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Though there is a vita that purports to be written by a contemporary, Genevieve's history cannot be separated from her hagiography, which describes her as a peasant girl of Nanterre who was encouraged by Saint Germain of Auxerre. She went to live with her godmother Lutetia in Paris, where she became admired for the extremes of her piety and her devotion to works of charity, which included her severe corporal austerities, and a vegetarian diet which allowed her to sup but twice in the week. "These mortifications she continued for over thirty years, till her ecclesiastical superiors thought it their duty to make her diminish her austerities," the Catholic Encyclopedia reports.
Like many of her Celtic neighbors, Genevieve had frequent communication with the other world and reported her visions and prophesies, until her enemies conspired to drown her; through the intervention of Germain of Auxerre, their animosity was finally overcome. The bishop of the city appointed her to look after the welfare of the virgins dedicated to God, and by her instruction and example she led them to a high degree of sanctity. Genevieve's presence in Paris was credited with averting Attila and his army, who went on to besiege Orléans instead. During Childeric's siege of Paris, Genevieve passed through the siege lines in a boat, bringing grain to the starving city.
Church of Sainte-Geneviève, Paris
Genevieve died in 512. When it was complete, Clovis' church dedicated to Sts. Peter and Paul at Mont-lès-Paris received her remains. Under the care of the Benedictines, numerous miracles wrought at her tomb caused the church to be rededicated in her name, and people enriched it with their gifts. In 847 it was plundered by the Vikings and was partially rebuilt, but was completed only in 1177. The saint's relics were carried in procession yearly to the cathedral, and Mme de Sévigné gives a description of the pageant in one of her letters.
This church having fallen into decay once more, Louis XV ordered a new church worthy of the patron saint of Paris; the Marquis of Marigny was entrusted with the construction, and he gave the task to his protégé Jacques-Germain Soufflot, but completed after Soufflot's death by his pupil, Jean-Baptiste Rondelet . The Revolution broke out before it was dedicated, and it was taken over in 1791, under the name of the Panthéon, by the National Constituent Assembly, to be a burial place for distinguished Frenchmen. Though her remains had been publicly burnt at the Place des Greves in 1793, the Panthéon was restored to Catholic purposes in 1821, secularized again as a national mausoleum in 1831 and once more in 1852. Then, though the Communards dispersed the remaining relics, the Pantheon was finally reconsecrated to Genevieve in 1885.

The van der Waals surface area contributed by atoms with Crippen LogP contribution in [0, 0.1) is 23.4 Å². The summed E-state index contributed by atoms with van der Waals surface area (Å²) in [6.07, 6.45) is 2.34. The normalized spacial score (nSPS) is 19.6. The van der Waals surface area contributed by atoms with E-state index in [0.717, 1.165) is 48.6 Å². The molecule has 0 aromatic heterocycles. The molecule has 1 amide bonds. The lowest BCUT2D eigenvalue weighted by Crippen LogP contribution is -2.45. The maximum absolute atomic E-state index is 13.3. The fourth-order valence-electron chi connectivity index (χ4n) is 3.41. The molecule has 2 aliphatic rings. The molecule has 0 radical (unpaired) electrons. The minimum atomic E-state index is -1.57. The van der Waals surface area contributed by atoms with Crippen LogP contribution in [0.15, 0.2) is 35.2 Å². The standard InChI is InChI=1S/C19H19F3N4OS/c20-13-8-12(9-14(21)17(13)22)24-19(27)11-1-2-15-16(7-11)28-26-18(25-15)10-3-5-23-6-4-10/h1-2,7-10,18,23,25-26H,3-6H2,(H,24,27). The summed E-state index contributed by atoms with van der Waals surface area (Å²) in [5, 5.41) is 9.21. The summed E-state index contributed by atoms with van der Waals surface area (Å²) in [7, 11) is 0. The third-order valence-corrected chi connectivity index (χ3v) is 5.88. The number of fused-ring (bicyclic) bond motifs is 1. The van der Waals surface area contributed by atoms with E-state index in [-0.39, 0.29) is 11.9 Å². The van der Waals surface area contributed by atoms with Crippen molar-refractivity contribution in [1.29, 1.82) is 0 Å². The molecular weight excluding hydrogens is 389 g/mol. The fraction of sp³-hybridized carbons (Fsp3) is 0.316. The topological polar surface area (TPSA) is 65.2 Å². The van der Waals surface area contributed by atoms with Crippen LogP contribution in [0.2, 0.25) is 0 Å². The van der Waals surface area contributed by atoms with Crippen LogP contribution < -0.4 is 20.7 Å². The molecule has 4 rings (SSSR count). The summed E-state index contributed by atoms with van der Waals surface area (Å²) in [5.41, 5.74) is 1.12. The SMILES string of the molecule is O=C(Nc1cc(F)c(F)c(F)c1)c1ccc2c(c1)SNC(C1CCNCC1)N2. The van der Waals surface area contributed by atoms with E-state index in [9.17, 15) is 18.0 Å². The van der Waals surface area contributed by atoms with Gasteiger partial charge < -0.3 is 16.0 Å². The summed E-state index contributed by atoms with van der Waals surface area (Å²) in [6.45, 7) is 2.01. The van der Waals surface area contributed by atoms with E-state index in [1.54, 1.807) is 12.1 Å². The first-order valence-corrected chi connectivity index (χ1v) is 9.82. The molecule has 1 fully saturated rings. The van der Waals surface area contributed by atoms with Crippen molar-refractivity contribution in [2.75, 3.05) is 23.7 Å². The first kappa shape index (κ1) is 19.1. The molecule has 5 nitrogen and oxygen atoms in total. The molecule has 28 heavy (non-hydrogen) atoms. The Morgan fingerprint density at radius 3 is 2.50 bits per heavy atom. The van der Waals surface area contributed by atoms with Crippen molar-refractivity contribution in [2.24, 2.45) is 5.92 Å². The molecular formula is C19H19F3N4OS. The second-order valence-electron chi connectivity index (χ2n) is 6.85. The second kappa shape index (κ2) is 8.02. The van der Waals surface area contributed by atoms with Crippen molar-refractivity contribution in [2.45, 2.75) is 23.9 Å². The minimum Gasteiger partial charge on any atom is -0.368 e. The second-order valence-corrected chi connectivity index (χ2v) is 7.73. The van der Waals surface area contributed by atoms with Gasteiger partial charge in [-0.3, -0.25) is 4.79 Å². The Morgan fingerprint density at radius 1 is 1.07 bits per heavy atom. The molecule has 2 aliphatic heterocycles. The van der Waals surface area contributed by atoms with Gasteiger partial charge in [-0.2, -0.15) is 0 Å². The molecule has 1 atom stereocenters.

Canons of Ste. Genevieve
About 1619 Louis XIII named Cardinal François de La Rochefoucauld abbot of St. Genevieve's. The canons had been lax and the cardinal selected Charles Faure to reform them. This holy man was born in 1594, and entered the canons regular at Senlis. He was remarkable for his piety, and, when ordained, succeeded after a hard struggle in reforming the abbey. Many of the houses of the canons regular adopted his reform. In 1634, he and a dozen companions took charge of Sainte-Geneviève-du-Mont of Paris. This became the mother-house of a new congregation, the Canons Regular of Ste. Genevieve , which spread widely over France.
Another institute called after the saint was the Daughters of St. Genevieve , founded at Paris, in 1636, by Francesca de Blosset , with the object of nursing the sick and teaching young girls. A somewhat similar institute, popularly known as the Miramiones , had been founded under the invocation of the Holy Trinity, in 1611, by Marie Bonneau de Rubella Beauharnais de Miramion. These two institutes were united in 1665, and the associates called the Canonesses of St. Genevieve . The members took no vows, but merely promised obedience to the rules as long as they remained in the institute. Suppressed during the Revolution, it was revived in 1806 by Jeanne-Claude Jacoulet under the name of the Sisters of the Holy Family .
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